Does Kong: Skull Island live up to all the hype about this upcoming Warner Bros. film? The short answer is, “sort of.” Warner Bros. is in the process of creating its own “monster” universe, with the previous Godzilla film being the first of a long series – they hope. While Kong: Skull Island is better than Godzilla, it still has its flaws.
The Good Things about Kong: Skull Island
As implied by the good folks over at Collider, a movie like Kong: Skull Island has to be taken on its own merits. While far from a perfect movie, it does actually provide many of the things that the average moviegoer would expect from this kind of film.
— Kong: Skull Island (@kongskullisland) March 1, 2017
For instance, Kong: Skull Island has an amazing cast, including Samuel L. Jackson, John Goodman, Brie Larson, and Tom Hiddleston. In fact, it’s interesting that so many current or future Marvel alumni are in Kong: Skull Island. After all, Hiddleston was Loki, Jackson was Nick Fury, and Brie Larson is going to be the next Captain Marvel.
Another good thing about this film is that – unlike its predecessor Godzilla – the fight scenes actually show the monsters in questions fighting. One of the most annoying things about Warner Bros. previous monster movie was that every time Godzilla started to smash something or fight someone, the camera cut away to an interior scene of somebody talking about it.
In Kong: Skull Island, the fights are full-screen, fully lit and amazing. In this area at least, Warner Bros. latest addition to its monster movie universe succeeds in a big way. And the CGI in this film is fantastic, which is essential for this kind of movie.
— Kong: Skull Island (@kongskullisland) March 5, 2017
Another area where Kong: Skull Island succeeds is in its cinematography and landscapes. Watching this film, the moviegoer feels immersed in a fully realized fantastical island on which virtually anything could be expected to turn up. In this area, the movie somewhat resembles Jurassic World.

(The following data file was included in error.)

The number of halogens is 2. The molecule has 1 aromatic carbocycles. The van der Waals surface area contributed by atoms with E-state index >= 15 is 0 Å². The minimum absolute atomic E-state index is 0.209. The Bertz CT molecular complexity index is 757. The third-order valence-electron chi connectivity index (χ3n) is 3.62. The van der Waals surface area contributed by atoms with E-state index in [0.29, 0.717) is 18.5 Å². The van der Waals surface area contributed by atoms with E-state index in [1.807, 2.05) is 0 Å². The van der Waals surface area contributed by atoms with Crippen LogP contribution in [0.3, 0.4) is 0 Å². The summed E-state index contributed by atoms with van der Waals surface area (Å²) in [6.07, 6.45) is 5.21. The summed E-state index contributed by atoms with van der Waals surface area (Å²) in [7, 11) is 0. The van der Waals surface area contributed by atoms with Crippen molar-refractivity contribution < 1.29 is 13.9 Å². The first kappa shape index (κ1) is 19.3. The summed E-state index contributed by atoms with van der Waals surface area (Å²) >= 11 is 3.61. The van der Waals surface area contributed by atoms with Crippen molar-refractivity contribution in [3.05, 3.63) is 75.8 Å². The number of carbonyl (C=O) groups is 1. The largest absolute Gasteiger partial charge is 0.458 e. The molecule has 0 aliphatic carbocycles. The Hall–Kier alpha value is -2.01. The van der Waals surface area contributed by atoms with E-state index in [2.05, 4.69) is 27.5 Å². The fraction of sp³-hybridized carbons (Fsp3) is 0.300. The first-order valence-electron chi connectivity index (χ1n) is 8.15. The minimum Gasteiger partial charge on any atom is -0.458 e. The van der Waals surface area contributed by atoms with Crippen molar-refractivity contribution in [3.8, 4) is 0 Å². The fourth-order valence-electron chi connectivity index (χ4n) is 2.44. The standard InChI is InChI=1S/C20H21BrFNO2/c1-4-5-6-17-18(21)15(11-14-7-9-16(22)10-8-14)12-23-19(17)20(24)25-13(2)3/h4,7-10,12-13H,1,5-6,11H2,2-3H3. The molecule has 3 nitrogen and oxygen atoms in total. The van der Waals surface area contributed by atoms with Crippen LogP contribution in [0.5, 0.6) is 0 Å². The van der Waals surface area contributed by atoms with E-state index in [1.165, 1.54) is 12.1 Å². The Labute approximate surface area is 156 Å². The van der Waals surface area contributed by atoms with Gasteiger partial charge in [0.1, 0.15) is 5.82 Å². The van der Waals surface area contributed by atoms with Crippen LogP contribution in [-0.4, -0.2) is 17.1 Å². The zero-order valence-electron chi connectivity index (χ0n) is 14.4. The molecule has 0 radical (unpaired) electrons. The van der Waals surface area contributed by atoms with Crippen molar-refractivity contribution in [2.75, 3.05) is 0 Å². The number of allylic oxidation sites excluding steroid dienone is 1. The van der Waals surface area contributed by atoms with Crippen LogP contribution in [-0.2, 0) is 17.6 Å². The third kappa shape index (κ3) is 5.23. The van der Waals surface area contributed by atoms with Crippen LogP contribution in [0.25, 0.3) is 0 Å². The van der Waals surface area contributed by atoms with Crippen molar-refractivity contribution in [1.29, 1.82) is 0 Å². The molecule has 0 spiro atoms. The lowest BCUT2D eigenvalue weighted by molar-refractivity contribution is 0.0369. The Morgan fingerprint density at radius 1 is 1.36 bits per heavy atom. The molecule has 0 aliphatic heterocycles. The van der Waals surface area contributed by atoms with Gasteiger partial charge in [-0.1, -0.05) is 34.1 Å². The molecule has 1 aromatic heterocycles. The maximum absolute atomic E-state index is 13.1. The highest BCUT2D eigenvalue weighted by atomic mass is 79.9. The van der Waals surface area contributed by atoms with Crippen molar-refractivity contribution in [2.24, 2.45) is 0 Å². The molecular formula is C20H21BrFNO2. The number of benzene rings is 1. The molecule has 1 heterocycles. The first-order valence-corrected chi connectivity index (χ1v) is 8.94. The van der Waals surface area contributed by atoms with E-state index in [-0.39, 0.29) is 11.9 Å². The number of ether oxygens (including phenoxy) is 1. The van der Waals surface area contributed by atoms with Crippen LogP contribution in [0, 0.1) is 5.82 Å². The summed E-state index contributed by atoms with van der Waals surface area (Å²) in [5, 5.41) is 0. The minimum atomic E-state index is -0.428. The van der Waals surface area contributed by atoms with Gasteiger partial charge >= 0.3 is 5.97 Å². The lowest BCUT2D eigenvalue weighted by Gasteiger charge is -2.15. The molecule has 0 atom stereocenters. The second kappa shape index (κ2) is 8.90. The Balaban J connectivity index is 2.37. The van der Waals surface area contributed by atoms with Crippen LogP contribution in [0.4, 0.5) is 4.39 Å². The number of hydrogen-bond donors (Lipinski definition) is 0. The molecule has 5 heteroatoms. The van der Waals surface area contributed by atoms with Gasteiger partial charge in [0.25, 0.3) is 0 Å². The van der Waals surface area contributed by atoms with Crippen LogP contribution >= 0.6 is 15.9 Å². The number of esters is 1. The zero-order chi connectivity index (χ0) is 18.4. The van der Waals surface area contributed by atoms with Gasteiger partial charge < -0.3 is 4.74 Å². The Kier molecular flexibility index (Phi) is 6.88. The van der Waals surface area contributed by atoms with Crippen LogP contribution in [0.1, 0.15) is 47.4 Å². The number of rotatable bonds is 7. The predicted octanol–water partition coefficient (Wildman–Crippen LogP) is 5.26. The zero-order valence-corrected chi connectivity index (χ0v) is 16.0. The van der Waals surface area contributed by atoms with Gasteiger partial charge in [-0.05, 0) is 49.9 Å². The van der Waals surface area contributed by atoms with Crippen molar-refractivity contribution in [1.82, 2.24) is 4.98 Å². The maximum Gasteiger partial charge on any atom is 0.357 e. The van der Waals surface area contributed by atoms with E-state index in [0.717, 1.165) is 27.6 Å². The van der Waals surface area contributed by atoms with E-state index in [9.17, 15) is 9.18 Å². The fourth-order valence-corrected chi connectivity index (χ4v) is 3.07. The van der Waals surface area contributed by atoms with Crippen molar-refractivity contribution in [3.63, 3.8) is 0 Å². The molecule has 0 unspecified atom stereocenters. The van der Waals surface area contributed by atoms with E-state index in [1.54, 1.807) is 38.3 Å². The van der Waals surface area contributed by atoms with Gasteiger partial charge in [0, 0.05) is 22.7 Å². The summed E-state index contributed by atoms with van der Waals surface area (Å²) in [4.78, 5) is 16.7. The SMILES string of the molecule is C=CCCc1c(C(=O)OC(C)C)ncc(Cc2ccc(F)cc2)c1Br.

And the filmmakers also provided extremely scary and threatening monsters and other creatures on the island for Kong to fight. This harkens back to the far less expensive and less realistic Japanese monster movies of the 1950s and 60s, with massive fights between huge creatures towering over human beings.
The Bad Things about Kong: Skull Island
Unfortunately, one of the problems with Kong: Skull Island is that the characters are fairly one-dimensional and pretty much stay that way throughout the whole film. There’s virtually nothing in the way of character development, despite the solid performances by the first-rate actors in this movie.
One character that is reasonably interesting is Bill Randa – played by John Goodman. At one point he says:
This planet doesn’t belong to us. Ancient species owned this earth long before mankind. I spent 30 years trying to prove the truth: monsters exist.
As for the bad in the movie, there’s also the problem that the trailers are a bit deceptive when they suggest a good deal of uproarious humor in Kong: Skull Island. While there are tiny bits of humor here or there in the film, there’s not that much and what there is isn’t all that funny. Of course, in reality most people probably aren’t going to a movie like this expecting it to be slapstick comedy.
While Kong: Skull Island wasn’t everything we might have hoped for, it still provides solid entertainment and the kind of monster battles that were missing from Godzilla. Hopefully, when the inevitable clash between Godzilla and King Kong takes place in the future, Warner Bros. will have fine-tuned things even better to create the perfect monster movie.
[Featured Image by Warner Bros.]